In this elegiac fantasy set in a postapocalyptic, exquisitely drawn wild world, Jarri Tchapalt vows vengeance against the urban territory Station 3703 after its sky patrols murder his entire herd of dinosaurs. Alongside priest Kam and Kam’s daughter, Korienze, Jarri is drawn into a rebellion against the serpent god Namarari and the city Network’s Central System, which uses access to water to control the populace through terror, dehumanization, and religious myths. A surprising discovery about the true and benign purpose of the network, disguised beneath its cruel surface, pits Jarri against Korienze. Their conflict reaches its climax in a thrilling aerial raid. Perriot’s script is capable, though the clever twist is slightly weakened by its revelation about halfway into the story. What readers will pick this up for, though, is the lithe and detailed artwork, reminiscent of Mœbius. The colors of the landscape bloom with harsh golden desert tones, metallic blue and grays for the city, and the vicious, fierce reds of firepits. This combo of dinosaurs and Wild West–styled dystopia makes for an offbeat epic with European flair. (Nov.)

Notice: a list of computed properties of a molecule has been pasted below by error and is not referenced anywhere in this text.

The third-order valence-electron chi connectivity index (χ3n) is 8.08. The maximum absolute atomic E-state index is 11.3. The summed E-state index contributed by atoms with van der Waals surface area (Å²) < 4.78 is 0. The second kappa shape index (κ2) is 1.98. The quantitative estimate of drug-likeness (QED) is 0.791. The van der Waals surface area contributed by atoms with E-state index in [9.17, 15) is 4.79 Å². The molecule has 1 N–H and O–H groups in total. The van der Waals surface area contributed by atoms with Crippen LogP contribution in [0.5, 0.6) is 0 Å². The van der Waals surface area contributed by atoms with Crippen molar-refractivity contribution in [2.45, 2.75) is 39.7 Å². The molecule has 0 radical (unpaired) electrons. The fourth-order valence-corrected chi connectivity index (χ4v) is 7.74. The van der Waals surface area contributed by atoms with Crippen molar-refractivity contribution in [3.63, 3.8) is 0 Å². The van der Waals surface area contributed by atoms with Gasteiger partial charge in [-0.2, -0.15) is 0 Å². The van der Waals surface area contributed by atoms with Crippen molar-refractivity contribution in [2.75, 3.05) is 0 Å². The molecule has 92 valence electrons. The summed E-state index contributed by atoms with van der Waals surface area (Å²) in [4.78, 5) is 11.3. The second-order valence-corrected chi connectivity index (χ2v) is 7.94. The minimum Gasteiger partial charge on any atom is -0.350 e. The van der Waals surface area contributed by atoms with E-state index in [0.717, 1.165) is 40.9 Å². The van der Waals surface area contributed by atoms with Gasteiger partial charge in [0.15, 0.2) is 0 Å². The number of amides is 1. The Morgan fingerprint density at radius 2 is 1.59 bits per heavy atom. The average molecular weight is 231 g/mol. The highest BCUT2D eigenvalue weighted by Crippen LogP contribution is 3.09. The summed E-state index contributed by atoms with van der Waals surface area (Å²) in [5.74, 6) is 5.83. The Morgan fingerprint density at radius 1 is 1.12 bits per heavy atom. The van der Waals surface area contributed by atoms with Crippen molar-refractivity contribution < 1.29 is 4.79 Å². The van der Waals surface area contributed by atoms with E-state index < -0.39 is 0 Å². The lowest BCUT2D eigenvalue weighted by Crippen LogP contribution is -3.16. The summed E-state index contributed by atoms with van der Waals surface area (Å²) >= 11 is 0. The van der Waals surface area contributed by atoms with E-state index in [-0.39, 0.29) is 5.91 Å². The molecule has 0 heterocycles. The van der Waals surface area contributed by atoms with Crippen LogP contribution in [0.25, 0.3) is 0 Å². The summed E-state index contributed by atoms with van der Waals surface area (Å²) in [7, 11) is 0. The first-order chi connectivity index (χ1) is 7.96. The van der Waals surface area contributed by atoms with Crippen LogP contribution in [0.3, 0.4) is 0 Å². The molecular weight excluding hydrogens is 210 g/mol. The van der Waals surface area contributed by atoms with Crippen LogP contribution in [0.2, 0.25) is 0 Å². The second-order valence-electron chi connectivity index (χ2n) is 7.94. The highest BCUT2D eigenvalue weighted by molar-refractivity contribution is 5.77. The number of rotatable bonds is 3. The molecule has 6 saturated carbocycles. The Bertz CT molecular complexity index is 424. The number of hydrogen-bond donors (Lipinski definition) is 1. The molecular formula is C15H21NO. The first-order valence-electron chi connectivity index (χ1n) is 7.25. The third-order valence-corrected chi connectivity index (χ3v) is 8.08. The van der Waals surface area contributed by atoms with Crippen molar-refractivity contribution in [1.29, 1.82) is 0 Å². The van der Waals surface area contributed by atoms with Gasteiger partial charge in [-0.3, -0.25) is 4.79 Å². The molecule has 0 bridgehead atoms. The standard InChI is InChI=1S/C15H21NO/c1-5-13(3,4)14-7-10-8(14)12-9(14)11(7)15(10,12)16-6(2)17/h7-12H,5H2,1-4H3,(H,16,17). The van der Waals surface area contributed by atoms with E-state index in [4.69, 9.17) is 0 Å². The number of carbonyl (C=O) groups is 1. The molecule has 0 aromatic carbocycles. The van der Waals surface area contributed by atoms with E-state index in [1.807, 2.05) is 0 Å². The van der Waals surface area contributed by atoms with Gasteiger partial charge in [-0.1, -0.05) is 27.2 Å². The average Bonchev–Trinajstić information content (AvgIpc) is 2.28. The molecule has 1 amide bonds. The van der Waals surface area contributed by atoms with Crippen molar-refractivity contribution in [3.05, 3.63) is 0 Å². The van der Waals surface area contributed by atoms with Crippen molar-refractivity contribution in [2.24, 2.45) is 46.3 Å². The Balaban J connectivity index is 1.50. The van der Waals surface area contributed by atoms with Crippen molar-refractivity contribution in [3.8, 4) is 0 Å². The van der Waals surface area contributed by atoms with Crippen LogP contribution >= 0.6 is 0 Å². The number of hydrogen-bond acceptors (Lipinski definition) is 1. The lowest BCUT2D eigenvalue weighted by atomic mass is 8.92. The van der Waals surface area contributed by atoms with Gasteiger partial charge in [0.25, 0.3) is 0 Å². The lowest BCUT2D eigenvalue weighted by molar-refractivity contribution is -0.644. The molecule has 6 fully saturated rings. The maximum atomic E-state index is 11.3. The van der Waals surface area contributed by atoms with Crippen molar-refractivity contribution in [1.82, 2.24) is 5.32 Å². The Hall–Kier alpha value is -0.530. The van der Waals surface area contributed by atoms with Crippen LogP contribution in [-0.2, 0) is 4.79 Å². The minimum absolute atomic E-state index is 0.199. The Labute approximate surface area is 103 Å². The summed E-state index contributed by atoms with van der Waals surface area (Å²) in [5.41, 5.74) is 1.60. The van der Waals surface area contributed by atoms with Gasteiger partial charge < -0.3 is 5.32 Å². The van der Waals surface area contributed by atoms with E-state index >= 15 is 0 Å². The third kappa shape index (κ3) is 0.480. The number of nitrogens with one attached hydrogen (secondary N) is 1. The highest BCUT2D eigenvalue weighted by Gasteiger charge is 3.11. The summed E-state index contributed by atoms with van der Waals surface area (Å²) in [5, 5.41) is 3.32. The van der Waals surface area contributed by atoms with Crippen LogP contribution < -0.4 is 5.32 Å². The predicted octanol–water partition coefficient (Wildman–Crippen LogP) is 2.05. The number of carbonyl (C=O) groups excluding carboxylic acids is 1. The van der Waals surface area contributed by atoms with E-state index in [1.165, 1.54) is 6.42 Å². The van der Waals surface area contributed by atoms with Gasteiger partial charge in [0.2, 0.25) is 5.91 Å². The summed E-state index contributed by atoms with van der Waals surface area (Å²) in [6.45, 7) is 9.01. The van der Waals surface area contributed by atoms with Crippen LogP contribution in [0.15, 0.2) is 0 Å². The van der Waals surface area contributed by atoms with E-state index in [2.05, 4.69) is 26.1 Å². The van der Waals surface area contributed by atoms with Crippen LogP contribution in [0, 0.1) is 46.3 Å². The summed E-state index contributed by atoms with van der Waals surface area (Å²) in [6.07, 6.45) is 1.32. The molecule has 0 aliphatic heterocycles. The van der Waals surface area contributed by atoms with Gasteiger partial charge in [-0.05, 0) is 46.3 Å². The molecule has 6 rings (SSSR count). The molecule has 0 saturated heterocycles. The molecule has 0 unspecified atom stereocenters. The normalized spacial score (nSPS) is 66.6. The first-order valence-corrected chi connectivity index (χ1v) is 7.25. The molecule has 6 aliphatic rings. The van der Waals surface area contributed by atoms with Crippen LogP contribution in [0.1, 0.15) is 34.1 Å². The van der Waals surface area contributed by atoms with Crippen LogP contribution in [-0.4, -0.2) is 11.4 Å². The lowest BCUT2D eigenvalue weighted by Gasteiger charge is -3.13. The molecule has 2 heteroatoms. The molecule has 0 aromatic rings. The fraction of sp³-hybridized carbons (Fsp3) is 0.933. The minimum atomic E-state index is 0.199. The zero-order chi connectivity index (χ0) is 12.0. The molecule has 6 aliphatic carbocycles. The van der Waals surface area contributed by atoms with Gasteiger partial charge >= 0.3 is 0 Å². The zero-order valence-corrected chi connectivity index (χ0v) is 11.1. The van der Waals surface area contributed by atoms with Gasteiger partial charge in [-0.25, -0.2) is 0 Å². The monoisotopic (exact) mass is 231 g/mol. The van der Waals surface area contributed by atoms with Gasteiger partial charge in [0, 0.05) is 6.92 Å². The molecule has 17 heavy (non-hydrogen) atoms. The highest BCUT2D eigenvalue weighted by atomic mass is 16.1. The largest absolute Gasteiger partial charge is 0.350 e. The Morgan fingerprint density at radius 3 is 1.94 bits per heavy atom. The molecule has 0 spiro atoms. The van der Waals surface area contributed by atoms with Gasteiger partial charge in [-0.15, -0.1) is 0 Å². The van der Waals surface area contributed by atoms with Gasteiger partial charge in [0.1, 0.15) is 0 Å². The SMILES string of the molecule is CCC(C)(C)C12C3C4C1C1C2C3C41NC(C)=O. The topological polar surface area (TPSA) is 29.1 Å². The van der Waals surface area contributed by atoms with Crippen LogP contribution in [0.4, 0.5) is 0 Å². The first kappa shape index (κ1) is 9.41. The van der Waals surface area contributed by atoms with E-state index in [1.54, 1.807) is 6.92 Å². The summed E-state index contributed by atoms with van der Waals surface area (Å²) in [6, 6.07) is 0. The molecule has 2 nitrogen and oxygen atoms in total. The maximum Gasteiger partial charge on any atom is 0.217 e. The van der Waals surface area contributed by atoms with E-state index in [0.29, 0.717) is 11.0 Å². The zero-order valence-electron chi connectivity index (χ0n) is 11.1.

Reviewed on 09/11/2020 | Details & Permalink

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Naturalist: A Graphic Adaptation

Edward O. Wilson, Jim Ottaviani, and C.M. Butzer. Island, $28 (240p) ISBN 978-1-61091-958-6

Ottaviani (Hawking) skillfully adapts Wilson’s spirited 1994 memoir into a graphic narrative full of personality, but without skimping on the science. Wilson, the famed ecologist and self-proclaimed “naturalist hobo,” illuminates big ideas by celebrating the small things in life: his meticulous study of ants, for example, helped form foundational theories of biodiversity. His memoir spans an unpretentious, joyful life spent reveling in the natural world and defending the field of ecology. Shuttling among family members in the South in the 1930s and ’40s, Wilson studied the world around him, catching snakes and dissecting anthills. “The outdoors was the one part of my world I perceived to hold rock steady. Animals and plants I could count on—human relationships were more difficult,” he reflects. Ottaviani’s adaptation and Butzer’s art adds good-natured visual humor, like a depiction of Wilson’s stepmom patiently listening to his self-serious debate at age 16 over whether he should devote the rest of his life to butterflies, ants, or the “dazzling variety” of flies. Butzer’s clean linework helps an occasionally entomologically dense text become breezy and accessible, though Wilson would surely appreciate how all the flora and fauna are labeled with their scientific names. This hearty graphic memoir is poised to inspire a new generation of naturalists. Agent: Judy Hansen, Hansen Literary. (Nov.)